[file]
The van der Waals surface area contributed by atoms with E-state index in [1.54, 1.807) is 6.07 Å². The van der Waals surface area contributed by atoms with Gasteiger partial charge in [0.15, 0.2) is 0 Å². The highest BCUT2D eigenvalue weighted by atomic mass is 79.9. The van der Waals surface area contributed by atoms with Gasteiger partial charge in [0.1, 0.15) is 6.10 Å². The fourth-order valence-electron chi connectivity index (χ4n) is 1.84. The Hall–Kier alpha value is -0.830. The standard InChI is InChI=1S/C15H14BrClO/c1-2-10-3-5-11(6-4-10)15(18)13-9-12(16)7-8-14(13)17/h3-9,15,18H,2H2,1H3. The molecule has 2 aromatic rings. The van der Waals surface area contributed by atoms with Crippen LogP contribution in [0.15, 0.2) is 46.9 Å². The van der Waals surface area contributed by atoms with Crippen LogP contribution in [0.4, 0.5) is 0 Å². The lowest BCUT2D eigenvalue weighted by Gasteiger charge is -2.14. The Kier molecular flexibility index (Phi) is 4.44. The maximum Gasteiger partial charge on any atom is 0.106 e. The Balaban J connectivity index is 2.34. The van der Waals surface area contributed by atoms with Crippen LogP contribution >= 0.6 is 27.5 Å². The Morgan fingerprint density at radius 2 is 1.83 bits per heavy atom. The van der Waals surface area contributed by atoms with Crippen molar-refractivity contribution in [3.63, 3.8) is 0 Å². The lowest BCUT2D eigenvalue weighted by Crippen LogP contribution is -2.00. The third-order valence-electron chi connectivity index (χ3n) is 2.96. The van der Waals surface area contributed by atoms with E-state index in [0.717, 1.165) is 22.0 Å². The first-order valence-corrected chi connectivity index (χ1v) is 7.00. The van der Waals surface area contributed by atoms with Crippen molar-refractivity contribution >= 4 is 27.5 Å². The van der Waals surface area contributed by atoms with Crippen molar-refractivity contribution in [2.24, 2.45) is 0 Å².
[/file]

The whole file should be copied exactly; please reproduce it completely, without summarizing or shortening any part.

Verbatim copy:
The van der Waals surface area contributed by atoms with E-state index in [1.54, 1.807) is 6.07 Å². The van der Waals surface area contributed by atoms with Gasteiger partial charge in [0.15, 0.2) is 0 Å². The highest BCUT2D eigenvalue weighted by atomic mass is 79.9. The van der Waals surface area contributed by atoms with Gasteiger partial charge in [0.1, 0.15) is 6.10 Å². The fourth-order valence-electron chi connectivity index (χ4n) is 1.84. The Hall–Kier alpha value is -0.830. The standard InChI is InChI=1S/C15H14BrClO/c1-2-10-3-5-11(6-4-10)15(18)13-9-12(16)7-8-14(13)17/h3-9,15,18H,2H2,1H3. The molecule has 2 aromatic rings. The van der Waals surface area contributed by atoms with Crippen LogP contribution in [0.15, 0.2) is 46.9 Å². The van der Waals surface area contributed by atoms with Crippen LogP contribution in [0.4, 0.5) is 0 Å². The lowest BCUT2D eigenvalue weighted by Gasteiger charge is -2.14. The Kier molecular flexibility index (Phi) is 4.44. The maximum Gasteiger partial charge on any atom is 0.106 e. The Balaban J connectivity index is 2.34. The van der Waals surface area contributed by atoms with Crippen LogP contribution >= 0.6 is 27.5 Å². The Morgan fingerprint density at radius 2 is 1.83 bits per heavy atom. The van der Waals surface area contributed by atoms with Crippen molar-refractivity contribution in [3.63, 3.8) is 0 Å². The lowest BCUT2D eigenvalue weighted by Crippen LogP contribution is -2.00. The third-order valence-electron chi connectivity index (χ3n) is 2.96. The van der Waals surface area contributed by atoms with E-state index in [0.717, 1.165) is 22.0 Å². The first-order valence-corrected chi connectivity index (χ1v) is 7.00. The van der Waals surface area contributed by atoms with Crippen molar-refractivity contribution >= 4 is 27.5 Å². The van der Waals surface area contributed by atoms with Crippen molar-refractivity contribution in [2.24, 2.45) is 0 Å².